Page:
Between the Lines: Only Joking
More mature TV viewers must be at a loss what to do with their Monday nights this month. April 9th saw the last in the series of Stand Up Jim Davidson (ITV), which was billed as “adult humour”. What this meant in practice was peak-time permission for the chirpy cockney to entertain the troops by setting the clock back thirty years. Remember those good old days before we were taught to worry about the feelings of racial and other minorities? When a good joke had to have a good defenceless target? Well, Jim takes the Sun newspaper and simplifies it into small-screen sniggers for the simple-minded. Asians in Bradford, people in wheelchairs. the blind, women in council flats. Jews. Irish and gays: all these and many more were featured in his gallery of mugs. Only one group was missing from his league table of comical victims: white, male. English boneheads, with a microphone in one hand, half a pint of lager in the other, and not very much in between.
Democracy Versus Marketing
There was a great deal of promise in the early parts of “Remote Control: Television and Democracy” (Channel 4, April 7, 8-9pm). First, there was an excellent survey of the ways in which each period of history has seen a struggle over control of the key means of communication. In the Middle Ages, for example, the translation of the Bible into English was part of a shifting of power from Rome to Canterbury. In the nineteenth century, punitive taxation on publications was used to prevent the free distribution of radical ideas within the working class. And in the twentieth century, the early lessons learnt by the ruling class regarding the political uses of cinema were later applied to radio and television.
A further useful point was made by this documentary, regarding the current debate about the likely effects of the impending “deregulation” of broadcasting, and the arrival of cable and satellite. The debate has been almost exclusively based on arguments about “quality” and choice. Will deregulation lead to a widening of choice, a degeneration of quality, or both? But this is to regard television as purely another product for mass consumption like any other in the capitalist world market. The stress being placed on the concepts of quality and choice place the millions of viewers in a passive role, their only function being to pay their money and flick their remote control switches. But television, as a means of expression and communication, has always had the potential to be more than simply a product for mass consumption. The technology, particularly since the advent in the 70s of small, hand-held video cameras, could allow large numbers of people to be making programmes as well as watching them. Present government plans for the future of broadcasting fail even to pay lip service to such possibilities.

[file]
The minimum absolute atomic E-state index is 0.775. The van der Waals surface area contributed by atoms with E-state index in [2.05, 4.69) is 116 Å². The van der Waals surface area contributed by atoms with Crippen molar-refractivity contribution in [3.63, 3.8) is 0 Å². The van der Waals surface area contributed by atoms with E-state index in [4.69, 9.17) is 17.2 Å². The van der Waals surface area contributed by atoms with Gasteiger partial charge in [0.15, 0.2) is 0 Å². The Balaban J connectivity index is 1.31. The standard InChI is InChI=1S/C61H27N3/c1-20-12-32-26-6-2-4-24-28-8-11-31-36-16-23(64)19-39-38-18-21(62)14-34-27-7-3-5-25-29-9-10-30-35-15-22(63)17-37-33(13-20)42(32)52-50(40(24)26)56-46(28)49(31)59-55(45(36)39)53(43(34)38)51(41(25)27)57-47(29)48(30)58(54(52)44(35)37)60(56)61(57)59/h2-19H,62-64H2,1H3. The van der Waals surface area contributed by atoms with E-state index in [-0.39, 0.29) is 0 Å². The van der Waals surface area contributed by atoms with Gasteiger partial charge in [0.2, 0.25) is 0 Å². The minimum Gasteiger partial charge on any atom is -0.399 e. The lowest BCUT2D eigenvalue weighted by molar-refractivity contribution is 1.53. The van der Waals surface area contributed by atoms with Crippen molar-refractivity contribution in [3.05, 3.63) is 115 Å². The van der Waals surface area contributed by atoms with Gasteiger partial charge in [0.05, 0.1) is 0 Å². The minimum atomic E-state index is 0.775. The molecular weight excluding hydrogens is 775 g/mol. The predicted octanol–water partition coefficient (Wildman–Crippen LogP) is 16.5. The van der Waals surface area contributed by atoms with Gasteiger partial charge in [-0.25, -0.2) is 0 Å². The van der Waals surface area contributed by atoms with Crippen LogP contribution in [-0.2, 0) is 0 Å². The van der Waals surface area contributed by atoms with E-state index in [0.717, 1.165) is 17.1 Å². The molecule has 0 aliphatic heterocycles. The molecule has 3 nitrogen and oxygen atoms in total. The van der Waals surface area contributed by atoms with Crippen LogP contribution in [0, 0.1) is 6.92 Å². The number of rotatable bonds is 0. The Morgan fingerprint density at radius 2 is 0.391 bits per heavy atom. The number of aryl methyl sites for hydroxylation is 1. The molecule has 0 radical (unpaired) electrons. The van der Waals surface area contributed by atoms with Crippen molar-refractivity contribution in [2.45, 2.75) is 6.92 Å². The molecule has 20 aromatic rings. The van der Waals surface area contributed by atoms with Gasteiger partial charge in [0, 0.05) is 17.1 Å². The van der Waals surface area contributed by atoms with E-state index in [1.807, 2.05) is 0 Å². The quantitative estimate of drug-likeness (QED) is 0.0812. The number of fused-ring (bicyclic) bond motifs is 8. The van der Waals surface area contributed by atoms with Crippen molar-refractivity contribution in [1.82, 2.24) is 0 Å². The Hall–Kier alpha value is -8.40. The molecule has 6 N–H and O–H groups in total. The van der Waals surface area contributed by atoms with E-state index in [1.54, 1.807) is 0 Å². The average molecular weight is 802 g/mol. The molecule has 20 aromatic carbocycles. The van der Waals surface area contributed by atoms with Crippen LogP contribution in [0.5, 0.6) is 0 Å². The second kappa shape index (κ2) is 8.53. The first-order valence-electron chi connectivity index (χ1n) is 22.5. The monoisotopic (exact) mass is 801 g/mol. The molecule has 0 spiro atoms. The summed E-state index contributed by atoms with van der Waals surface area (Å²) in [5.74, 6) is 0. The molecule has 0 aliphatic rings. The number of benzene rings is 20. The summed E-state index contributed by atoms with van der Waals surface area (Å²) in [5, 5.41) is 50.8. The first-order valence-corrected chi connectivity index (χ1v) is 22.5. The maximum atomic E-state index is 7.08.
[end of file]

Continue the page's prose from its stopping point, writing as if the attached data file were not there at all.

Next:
It was at this point that the programme began to flag somewhat. Lacking any really pertinent political analysis, it was not able to touch on the reasons for this, or to approach any real solutions. This inability of present-day society to allow proper participation in the broadcasting process is in fact symptomatic of a much wider problem. Real, full democracy in society is simply not compatible with a class-divided, property and profit-based social system. With regard to possible solutions, the programme focused on access slots like the BBC’s “Open Door“, the problems they have encountered, and on Channel Four, with its special remit to cater for minority views. Radical commentators trotted out tired modern cliches about their wish that TV would become more “empowering”, “enabling” and “facilitating” for people, but had little idea how this might happen.
The conclusion reached, however, was refreshingly realistic: that the direction in which TV is heading shows less and less concern with the exciting ways in which it could be used as a democratic means of expression, and more and more preoccupation with being a profitable investment within the market system.